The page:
Noted Indigenous lawyer and leader Ovide Mercredi to receive honorary LLD from Law Society of Ontario

Posted: 06/12/2019

The Law Society of Ontario will present a degree of Doctor of Laws, honoris causa (LLD), to Ovide Mercredi, a former National Chief of the Assembly of First Nations, at its Call to the Bar ceremony in Ottawa on June 17, 2019.

As part of its Call ceremonies each year, the Law Society awards honorary doctorates to distinguished people in recognition of outstanding achievements in the legal profession, the rule of law, or the cause of justice. Recipients serve as inspirational keynote speakers for the new lawyers attending the ceremonies.

Mr. Mercredi delivered a powerful and moving speech at the ceremony:

I will share with you my hopes and dreams for a true human country that is founded on the values of justice, fairness, inclusion, equality, diversity, and the two basic human rights: the right to be different and the right to belong.

In my imaginary Canada I see the Indigenous people and Nations occupying a fundamental place of belonging as distinct Nations with rights of self-determination and freedom from want or need.

In my vision of Canada I see no racism. I see no poverty. I see no prejudice nor discrimination. I see no economic or social disparity. And I don’t see one group occupying a greater space for generating and acquiring wealth as a preferential right over other groups in society.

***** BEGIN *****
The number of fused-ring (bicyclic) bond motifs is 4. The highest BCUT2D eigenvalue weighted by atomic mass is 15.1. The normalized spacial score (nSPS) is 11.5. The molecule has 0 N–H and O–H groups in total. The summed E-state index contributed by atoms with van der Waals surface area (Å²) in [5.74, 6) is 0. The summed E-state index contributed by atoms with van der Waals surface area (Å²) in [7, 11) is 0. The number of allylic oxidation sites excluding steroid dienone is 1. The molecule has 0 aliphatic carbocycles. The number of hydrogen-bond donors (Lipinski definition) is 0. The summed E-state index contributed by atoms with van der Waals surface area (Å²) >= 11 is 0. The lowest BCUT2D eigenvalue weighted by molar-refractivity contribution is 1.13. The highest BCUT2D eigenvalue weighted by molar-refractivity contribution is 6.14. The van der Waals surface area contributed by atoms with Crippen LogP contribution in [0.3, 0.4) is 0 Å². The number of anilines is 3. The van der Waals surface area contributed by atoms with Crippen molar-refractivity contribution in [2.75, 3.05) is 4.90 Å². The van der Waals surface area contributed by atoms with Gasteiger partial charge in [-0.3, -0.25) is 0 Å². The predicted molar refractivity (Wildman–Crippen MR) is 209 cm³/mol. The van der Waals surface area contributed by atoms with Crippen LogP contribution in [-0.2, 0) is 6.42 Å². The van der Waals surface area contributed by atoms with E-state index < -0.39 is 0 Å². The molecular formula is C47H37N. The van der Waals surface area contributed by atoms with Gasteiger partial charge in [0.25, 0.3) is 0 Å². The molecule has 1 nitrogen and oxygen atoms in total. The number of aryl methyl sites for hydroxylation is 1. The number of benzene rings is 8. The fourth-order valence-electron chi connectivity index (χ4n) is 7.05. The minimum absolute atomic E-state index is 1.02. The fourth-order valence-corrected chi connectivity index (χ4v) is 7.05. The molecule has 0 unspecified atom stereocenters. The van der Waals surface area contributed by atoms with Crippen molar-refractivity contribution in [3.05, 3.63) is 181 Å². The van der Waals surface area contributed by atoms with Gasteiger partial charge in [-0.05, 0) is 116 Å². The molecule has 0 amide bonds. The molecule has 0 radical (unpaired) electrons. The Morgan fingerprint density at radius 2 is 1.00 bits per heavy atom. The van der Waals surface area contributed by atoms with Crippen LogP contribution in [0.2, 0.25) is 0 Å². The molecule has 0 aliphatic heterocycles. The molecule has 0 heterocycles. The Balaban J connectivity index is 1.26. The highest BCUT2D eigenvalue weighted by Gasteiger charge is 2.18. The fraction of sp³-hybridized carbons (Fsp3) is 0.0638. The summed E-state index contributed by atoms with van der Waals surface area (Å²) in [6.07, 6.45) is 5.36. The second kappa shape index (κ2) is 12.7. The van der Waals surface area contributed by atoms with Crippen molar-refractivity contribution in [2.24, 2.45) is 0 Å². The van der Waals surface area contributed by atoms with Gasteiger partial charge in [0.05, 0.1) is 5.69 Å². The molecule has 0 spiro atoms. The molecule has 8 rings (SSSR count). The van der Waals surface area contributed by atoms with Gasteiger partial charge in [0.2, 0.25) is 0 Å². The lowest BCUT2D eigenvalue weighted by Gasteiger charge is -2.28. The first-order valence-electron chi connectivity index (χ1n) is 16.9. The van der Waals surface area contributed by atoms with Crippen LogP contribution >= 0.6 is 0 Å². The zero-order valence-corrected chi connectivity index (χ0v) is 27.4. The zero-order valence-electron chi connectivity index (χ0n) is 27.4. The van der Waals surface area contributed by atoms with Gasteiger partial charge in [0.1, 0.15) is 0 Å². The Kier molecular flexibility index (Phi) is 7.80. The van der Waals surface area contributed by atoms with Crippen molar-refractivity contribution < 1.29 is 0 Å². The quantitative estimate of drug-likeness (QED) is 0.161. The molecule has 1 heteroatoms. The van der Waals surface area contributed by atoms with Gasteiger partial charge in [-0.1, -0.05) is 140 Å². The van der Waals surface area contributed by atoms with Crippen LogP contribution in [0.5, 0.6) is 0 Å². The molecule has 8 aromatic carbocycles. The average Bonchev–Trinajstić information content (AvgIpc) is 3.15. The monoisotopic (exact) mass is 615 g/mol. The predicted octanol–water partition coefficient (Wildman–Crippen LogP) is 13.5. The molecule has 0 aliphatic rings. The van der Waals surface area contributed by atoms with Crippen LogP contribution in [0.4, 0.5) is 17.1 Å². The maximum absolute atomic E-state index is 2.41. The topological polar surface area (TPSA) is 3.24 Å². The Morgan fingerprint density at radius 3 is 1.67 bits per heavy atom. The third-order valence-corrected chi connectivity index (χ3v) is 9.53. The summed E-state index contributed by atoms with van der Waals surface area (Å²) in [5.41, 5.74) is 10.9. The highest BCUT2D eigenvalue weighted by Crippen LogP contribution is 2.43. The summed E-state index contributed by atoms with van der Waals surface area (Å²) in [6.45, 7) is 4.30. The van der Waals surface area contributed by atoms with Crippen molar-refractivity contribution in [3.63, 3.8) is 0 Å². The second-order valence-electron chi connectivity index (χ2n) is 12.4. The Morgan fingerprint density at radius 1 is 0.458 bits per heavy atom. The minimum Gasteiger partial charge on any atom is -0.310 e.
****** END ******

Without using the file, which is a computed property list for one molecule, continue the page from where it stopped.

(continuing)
Read the full remarks (PDF).

Ovide Mercredi is a Cree born in the northern community of Grand Rapids. He attended the University of Manitoba and graduated with a degree in law in 1977. While a student, he became president of the first Native Students’ Association formed in Canada. He was a key strategist for the Assembly during the time of the Meech Lake Accord constitutional reform discussions. He was elected Regional Chief of the Assembly of First Nations for Manitoba in 1989. He also played a critical role in resolving the Oka Crisis in 1990.

In 1991, Mercredi was elected National Chief for the Assembly of First Nations. During his term, he led the negotiations for the First Nations in the Charlottetown Accord. He served as National Chief until 1997.

In addition to his work as a lawyer and leader of First Nations Peoples, Mercredi is an accomplished author. He is an advocate of non-violent methods for change, and has been nominated by the Government of India for the Gandhi Peace Prize. Mercredi was awarded the Order of Manitoba in 2006 and has received honorary degrees from St. Mary’s University and Bishop’s University.

Mercredi played a pivotal role in the Law Society’s review of regulatory processes affecting Indigenous Peoples. Working with leaders and Elders of First Nations communities, he supported Residential School Survivors in sharing their experiences in a culturally safe, supportive and respectful manner.

Mercredi challenged the Law Society to take action to better support Indigenous communities, making important recommendations for a proactive approach towards meaningful reconciliation, including developing cultural competency for lawyers and paralegals who represent Indigenous Peoples and deal with Indigenous issues.

He is currently helping to transform health services for those living in the 49 communities of Nishnawbe Aski Nation in Northern Ontario.

Mercredi is one of six individuals to receive an honorary LLD from the Law Society this June.